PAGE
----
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The factory was to be 30,000 sq.ft  with room for a further 20.000.  It had a steel frame and saw-tooth roofing.  There was to be a ‘modern cafeteria for serving hot meals’.   As the factory was to show a  ‘delicate touch’  I’m also amused that  ‘A new note in appearance has been struck,  particularly with the main entrance … This entrance has been made as forcible as possible with a large stone-flagged forecourt … ‘.

An article in 'Building, Lighting and Engineering' 24th February 1954.

An article in ‘Building, Lighting and Engineering’ 24th February 1954.

For a long time,  all Beutron buttons were made in Australia.   As the company thrived and demand increased,  factories would be opened overseas.  In the late  1950’s  Australian made Beutron buttons were shipped in cardboard tubes to Japan to be sewn onto cards  then re-imported for retail sale.  At some stage after October 1958 the company became Beutron Australia Ltd.  In 1963  F.W. Williams Holding acquired a half interest in the company.  By that stage there were,  or had been,  factories in Sydney,  Hong Kong,  New Zealand,  Japan and  South Africa and Beutron branded buttons were being supplied world-wide.     Beutron was purchased in 2001 by Leutenegger, a large craft firm that was started in 1891 in Brisbane by a Swiss immigrant,  Jacques Leutenegger.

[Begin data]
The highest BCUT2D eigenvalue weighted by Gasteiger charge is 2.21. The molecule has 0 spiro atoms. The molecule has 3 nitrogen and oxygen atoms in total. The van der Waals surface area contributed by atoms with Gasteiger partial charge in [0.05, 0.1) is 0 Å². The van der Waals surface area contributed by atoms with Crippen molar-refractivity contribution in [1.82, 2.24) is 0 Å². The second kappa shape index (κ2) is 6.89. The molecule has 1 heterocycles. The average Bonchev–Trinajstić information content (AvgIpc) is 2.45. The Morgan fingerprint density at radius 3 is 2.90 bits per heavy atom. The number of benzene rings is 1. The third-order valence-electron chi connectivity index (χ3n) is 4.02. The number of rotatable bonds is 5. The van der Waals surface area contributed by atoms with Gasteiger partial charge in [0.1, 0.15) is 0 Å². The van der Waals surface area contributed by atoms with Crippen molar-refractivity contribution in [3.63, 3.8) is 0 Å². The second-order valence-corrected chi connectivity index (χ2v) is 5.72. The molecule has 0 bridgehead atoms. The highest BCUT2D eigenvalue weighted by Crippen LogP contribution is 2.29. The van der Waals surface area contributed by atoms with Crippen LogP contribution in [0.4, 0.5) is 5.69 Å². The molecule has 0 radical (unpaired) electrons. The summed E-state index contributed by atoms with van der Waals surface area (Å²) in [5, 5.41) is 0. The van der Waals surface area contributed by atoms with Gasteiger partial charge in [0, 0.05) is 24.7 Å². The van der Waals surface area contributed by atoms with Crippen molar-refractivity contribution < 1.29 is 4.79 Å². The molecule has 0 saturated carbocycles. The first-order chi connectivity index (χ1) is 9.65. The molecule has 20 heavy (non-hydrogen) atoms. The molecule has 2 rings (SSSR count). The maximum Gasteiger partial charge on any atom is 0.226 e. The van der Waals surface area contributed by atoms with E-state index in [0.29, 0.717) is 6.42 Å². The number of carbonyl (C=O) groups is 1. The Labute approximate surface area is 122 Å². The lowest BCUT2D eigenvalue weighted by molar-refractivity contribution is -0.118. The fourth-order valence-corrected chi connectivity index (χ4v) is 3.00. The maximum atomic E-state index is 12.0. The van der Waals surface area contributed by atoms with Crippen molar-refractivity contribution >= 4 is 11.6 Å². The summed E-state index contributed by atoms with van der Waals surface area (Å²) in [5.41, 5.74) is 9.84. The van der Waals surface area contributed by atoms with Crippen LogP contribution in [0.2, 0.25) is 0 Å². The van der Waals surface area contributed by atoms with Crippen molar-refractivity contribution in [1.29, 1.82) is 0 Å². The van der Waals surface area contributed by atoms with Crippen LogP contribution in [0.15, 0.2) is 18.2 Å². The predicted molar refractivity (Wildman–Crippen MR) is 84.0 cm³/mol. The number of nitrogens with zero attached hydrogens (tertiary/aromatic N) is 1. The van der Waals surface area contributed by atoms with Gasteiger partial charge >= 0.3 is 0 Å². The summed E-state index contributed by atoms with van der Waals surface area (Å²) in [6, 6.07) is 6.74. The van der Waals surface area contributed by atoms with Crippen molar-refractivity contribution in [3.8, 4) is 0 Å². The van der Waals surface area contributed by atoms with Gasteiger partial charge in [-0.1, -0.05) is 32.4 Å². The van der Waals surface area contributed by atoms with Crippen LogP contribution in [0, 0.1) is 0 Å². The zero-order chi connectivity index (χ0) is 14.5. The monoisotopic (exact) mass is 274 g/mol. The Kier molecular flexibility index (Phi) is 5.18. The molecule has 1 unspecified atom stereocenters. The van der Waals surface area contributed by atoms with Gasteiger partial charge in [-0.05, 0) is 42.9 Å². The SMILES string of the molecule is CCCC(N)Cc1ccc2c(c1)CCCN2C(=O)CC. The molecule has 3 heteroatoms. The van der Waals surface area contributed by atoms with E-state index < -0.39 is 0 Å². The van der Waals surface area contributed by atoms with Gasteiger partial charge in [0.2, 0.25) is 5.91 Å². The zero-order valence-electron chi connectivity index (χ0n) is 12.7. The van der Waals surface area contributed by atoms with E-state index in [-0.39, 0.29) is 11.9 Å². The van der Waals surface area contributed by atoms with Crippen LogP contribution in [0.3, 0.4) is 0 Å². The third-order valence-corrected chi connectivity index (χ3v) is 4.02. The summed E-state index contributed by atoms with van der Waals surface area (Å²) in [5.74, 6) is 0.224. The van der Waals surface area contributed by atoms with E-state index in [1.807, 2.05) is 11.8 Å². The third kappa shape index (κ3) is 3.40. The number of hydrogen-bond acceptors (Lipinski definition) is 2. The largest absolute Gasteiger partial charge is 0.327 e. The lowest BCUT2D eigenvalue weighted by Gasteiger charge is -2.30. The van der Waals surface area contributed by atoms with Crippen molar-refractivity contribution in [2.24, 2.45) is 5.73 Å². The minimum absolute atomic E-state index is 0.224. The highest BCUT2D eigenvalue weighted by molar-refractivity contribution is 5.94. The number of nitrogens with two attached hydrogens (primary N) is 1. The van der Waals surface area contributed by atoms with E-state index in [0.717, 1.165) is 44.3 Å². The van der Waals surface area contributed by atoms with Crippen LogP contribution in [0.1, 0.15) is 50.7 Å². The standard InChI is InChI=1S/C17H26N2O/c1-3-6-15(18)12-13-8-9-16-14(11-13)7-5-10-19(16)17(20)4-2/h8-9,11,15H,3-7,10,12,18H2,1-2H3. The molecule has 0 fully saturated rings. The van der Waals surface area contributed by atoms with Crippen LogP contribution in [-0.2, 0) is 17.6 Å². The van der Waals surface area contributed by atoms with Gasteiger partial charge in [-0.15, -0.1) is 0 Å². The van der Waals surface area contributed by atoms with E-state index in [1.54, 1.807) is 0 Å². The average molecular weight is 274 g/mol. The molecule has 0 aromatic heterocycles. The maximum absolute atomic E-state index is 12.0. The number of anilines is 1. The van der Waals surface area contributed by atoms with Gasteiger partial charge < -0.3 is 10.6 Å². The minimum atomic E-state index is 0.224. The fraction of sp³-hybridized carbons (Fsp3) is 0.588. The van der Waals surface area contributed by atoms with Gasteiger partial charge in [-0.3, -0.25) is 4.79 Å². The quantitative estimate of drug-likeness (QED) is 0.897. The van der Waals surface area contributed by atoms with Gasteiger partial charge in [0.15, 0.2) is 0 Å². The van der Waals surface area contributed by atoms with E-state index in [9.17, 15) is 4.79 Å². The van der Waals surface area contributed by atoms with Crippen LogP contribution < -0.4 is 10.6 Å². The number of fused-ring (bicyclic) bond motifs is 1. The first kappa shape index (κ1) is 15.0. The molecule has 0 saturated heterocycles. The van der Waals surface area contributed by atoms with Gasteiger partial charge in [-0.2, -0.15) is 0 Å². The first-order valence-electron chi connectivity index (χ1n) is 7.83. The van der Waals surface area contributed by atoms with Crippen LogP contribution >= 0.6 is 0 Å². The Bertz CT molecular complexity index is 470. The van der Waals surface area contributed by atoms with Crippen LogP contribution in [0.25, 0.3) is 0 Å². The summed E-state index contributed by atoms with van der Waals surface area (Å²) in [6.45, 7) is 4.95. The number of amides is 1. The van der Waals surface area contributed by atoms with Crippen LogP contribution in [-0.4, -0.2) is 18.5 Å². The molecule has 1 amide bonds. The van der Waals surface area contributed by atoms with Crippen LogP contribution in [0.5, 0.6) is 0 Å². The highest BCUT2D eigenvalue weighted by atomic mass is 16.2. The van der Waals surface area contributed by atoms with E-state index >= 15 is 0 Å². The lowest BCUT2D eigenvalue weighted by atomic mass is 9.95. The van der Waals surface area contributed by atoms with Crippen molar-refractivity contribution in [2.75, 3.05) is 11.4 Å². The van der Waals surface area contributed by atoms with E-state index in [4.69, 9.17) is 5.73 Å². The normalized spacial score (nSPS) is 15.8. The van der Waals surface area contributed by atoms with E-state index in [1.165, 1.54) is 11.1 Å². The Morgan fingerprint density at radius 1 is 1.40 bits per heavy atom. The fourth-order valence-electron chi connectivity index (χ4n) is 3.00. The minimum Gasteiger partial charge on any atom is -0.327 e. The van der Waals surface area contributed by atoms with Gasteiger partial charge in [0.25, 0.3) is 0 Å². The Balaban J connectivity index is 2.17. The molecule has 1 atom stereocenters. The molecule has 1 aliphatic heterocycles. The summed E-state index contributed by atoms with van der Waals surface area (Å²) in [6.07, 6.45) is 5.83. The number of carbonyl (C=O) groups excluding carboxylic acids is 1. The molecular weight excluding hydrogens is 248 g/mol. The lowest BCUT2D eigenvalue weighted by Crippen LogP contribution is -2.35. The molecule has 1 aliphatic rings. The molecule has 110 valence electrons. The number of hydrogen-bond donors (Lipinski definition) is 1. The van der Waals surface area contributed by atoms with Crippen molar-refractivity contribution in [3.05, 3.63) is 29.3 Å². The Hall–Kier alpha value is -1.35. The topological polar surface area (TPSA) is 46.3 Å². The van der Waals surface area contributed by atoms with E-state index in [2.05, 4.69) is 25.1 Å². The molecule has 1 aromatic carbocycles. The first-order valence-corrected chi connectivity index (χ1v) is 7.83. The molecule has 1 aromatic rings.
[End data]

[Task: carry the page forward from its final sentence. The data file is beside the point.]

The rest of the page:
Note that theplastic buttons were entirely Australian made, but Beutron glass buttons had imported tops.

Note that the plastic buttons were entirely Australian made,  but Beutron glass buttons had imported bases.  However, there was still ‘nothing better than a Beutron.’  The buttons below date from c.1960-1966.

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The top left buttons are dyed mother-of-pearl. Top right are metal coated plastic. The middle row has opal-gol style buttons. The bottom a general purpose style. However, they are no longer labelled that way.